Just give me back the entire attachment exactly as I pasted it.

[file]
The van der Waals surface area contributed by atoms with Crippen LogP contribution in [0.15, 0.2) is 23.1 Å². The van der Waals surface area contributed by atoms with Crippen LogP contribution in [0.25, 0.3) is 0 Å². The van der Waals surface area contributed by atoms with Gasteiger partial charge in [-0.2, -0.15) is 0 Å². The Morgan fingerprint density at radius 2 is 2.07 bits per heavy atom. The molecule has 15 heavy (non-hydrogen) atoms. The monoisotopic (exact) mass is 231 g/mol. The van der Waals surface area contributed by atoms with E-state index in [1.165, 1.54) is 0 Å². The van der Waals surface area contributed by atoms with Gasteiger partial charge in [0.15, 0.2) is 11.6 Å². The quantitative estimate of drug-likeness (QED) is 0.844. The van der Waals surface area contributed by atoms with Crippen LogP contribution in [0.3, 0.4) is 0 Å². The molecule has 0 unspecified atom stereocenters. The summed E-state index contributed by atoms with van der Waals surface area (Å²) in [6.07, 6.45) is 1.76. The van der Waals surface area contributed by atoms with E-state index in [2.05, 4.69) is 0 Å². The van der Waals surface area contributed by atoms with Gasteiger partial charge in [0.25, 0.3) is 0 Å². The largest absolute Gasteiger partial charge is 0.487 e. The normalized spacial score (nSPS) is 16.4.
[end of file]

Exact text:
The van der Waals surface area contributed by atoms with Crippen LogP contribution in [0.15, 0.2) is 23.1 Å². The van der Waals surface area contributed by atoms with Crippen LogP contribution in [0.25, 0.3) is 0 Å². The van der Waals surface area contributed by atoms with Gasteiger partial charge in [-0.2, -0.15) is 0 Å². The Morgan fingerprint density at radius 2 is 2.07 bits per heavy atom. The molecule has 15 heavy (non-hydrogen) atoms. The monoisotopic (exact) mass is 231 g/mol. The van der Waals surface area contributed by atoms with E-state index in [1.165, 1.54) is 0 Å². The van der Waals surface area contributed by atoms with Gasteiger partial charge in [0.15, 0.2) is 11.6 Å². The quantitative estimate of drug-likeness (QED) is 0.844. The van der Waals surface area contributed by atoms with Crippen LogP contribution in [0.3, 0.4) is 0 Å². The molecule has 0 unspecified atom stereocenters. The summed E-state index contributed by atoms with van der Waals surface area (Å²) in [6.07, 6.45) is 1.76. The van der Waals surface area contributed by atoms with E-state index in [2.05, 4.69) is 0 Å². The van der Waals surface area contributed by atoms with Gasteiger partial charge in [0.25, 0.3) is 0 Å². The largest absolute Gasteiger partial charge is 0.487 e. The normalized spacial score (nSPS) is 16.4.